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Colour for your home

The skilful use of colour can create illusions – pale hues reflect light and make small rooms seem larger, while dark colours can make large unwelcoming spaces feel cosier. A light colour on the ceiling – white is probably the best option – makes it seem higher, hallways or passages seem wider.

Cool colours such as blue, turquoise and blue greens are most effective in warm rooms that receive a great deal of sun. Warmer colours include the full range of reds shading into pinks, orange and yellow. These colours also tend to be mentally stimulating and energising, making them best for rooms such as studies where creative work takes place.

Follow these suggestions to make a new colour work for you.

  • Create a feeling of harmony and transition within the home by gradually introducing colour changes. This is especially important in open plan settings, but also looks best when adjoining rooms have a progression of colours rather than violent contrasts.   
  • Bathrooms and kitchens are often at the top of people’s renovation wish list and are usually the most expensive to renovate, but there are now paints that can be used on tiles, whitegoods, laminate and flooring to revitalise a tired room without breaking the bank.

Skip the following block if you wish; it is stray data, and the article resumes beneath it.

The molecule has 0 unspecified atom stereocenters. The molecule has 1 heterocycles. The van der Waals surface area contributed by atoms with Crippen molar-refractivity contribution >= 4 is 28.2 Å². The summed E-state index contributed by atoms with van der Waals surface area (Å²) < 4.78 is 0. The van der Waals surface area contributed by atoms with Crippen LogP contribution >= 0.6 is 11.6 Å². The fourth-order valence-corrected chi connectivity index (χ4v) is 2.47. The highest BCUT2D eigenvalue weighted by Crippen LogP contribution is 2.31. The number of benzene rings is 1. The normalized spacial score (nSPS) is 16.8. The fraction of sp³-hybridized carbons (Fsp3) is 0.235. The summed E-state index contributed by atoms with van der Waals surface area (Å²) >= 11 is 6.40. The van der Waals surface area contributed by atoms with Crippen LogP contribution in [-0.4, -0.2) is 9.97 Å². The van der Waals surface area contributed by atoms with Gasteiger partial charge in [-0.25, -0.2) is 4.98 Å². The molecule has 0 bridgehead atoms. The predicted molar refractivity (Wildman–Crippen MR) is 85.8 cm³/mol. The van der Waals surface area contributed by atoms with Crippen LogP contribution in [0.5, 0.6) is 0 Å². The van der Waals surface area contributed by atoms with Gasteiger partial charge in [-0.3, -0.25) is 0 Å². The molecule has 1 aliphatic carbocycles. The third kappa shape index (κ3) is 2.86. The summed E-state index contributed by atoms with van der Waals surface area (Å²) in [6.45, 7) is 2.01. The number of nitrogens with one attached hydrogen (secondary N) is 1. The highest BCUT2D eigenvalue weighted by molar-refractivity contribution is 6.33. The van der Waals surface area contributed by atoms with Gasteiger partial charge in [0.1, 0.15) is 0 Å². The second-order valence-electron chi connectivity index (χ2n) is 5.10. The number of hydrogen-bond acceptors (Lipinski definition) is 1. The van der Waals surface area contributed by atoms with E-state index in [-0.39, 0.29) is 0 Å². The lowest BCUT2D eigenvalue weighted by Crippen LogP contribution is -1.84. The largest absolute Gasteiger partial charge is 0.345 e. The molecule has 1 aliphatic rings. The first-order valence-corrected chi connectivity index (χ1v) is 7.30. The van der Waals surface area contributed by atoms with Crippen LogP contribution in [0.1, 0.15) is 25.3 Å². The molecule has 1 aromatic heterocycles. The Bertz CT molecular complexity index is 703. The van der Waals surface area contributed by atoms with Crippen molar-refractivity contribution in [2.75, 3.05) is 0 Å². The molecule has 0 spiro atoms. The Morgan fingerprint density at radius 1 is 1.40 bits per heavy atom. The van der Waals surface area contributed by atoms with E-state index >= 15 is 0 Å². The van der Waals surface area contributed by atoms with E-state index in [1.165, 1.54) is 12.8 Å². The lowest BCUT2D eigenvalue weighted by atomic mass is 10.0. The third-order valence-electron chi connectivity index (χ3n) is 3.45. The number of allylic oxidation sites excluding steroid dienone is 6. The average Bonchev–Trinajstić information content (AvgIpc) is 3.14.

• Allow colours to represent your moods and personality, or those of the people around you. Children will have greater ownership of their space – and possibly take more pride in keeping it tidy – if you allow them to have some input into the choice of colours.

There are now so many colours, shades and hues on the market that there is bound to be something just right for you. You major challenge will be finding it in an extensive and sometimes bewildering range. In that case, seek professional advice. Ask the paint retailer or contact an HIA member for the best solution for you.

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